Shell Pincushions

shellYou know how certain items make you just a bit more excited than other at antique shows? You know how some of them cause you to let out an accidental “squeee!” that may be just a bit embarrassing afterward?

Well, this little seashell pincushion was one of those items. Of course the photo had to come out awful and blurry. This little pincushion was simultaneously a fond childhood memory in the seashells, a fun flashback to Pioneer Day Camp in the theorem, and a tangent curiosity as a researched for Fanciful Utility. Oh, it was also a little over $100, out of my pin-money price range at the time.

I findb pincushions interesting. I find what I’ll call “mixed media” pincushions fascinating. There are many kinds of mixed media pincushions. You likely already saw the post on why I have walnut shells in my sewing basket. Then there are little baskets with pincushions inside, tins with pincushionas inside or on the lids, small band or pasteboard boxes with pincushions on the lid. Pincushions and needle-books made from seashells can be found in girl’s activity books of the 19th century such as these from The Girl’s Own Toymaker.

We still see an assortment of original shell pincushions around. The most common exterior fabric is velvet, either in a single color or in a white/ivory/cream with either theorem painting (a type of stenciling) or painting. I have yet to determine how common it was for the shells to be an exact match or just a close match or just the same size.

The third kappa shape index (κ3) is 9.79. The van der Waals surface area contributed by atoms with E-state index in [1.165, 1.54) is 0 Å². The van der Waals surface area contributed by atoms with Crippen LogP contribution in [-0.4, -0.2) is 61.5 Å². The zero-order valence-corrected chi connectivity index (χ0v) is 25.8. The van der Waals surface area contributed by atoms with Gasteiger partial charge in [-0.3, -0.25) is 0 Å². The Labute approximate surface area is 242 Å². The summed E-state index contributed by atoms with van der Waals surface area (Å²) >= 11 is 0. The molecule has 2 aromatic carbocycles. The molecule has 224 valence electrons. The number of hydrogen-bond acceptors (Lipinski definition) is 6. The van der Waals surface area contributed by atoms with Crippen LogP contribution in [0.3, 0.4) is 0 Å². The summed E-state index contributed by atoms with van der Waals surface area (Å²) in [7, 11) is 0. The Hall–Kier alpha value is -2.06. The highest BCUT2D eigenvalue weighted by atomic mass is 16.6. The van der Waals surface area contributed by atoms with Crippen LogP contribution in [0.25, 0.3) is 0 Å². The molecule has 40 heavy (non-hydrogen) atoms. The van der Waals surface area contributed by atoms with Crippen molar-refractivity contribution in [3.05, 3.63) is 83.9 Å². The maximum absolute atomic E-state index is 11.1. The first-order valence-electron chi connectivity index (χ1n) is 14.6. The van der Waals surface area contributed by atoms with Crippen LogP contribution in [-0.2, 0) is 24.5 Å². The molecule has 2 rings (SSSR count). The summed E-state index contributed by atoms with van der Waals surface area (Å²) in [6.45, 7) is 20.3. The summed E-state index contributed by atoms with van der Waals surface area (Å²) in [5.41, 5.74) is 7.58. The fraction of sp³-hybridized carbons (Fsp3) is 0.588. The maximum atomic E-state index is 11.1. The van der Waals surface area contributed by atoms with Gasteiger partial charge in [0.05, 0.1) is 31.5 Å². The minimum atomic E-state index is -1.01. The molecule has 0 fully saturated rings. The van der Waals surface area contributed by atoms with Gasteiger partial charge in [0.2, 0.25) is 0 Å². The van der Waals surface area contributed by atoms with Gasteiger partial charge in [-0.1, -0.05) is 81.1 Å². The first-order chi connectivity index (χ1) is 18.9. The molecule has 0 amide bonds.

This trio has unadorned velvet for each pincushion.

This is a beautiful example of theorem on a shell pincushion. (This Etsy seller happens to have some incredible original pincushions if you are looking.)

These are swoon worthy painted seashell pincushions.

My shell pincushions:

wpid-2015-04-12-15.32.57-1.jpg.jpegHere are my first two shell pincushions drying. I used the method from A Girl’s Own Toymaker of a cotton inside covered with the velvet on the face and glued in place. I have them tied with thread to secure them while they dry. I anxiously wait to see how well they stick after work tomorrow (well tonight if this goes live in the morning.)

I picked the brown velvet for the larger pair because that shell has a brown in the dips of the scallops. I picked the blue velvet for the red and blue shell to bring out the blue in the shell. wpid-2015-04-12-15.33.08-1.jpg.jpeg

I have a special shell supplier who I am grateful to for my assorted pretties. I definitely need more velvet pieces. I need a natural white to do some theorem or painting. I am really looking forward to doing some of the painting. There are a few smaller shells in the set. Those who know me, know I love playing with pieces on a smaller scale.

Want to know more about Theorem Painting? I suggest this article.


Published in: on April 13, 2015 at 6:00 am  Comments (3)  

3 CommentsLeave a comment

  1. Thanks Anna,
    I own an old stencilled shell pincushion. Reading your blog about them has increased my knowledge on the subject by 100%!!
    Thank you

  2. Anna,
    You say you glued” them? What kind of glue; period correct?

  3. In this case, I used modern water soluble glue. Period starch and rubber based glues would not achieve the adhesion needed and I refuse to use animal based glues.

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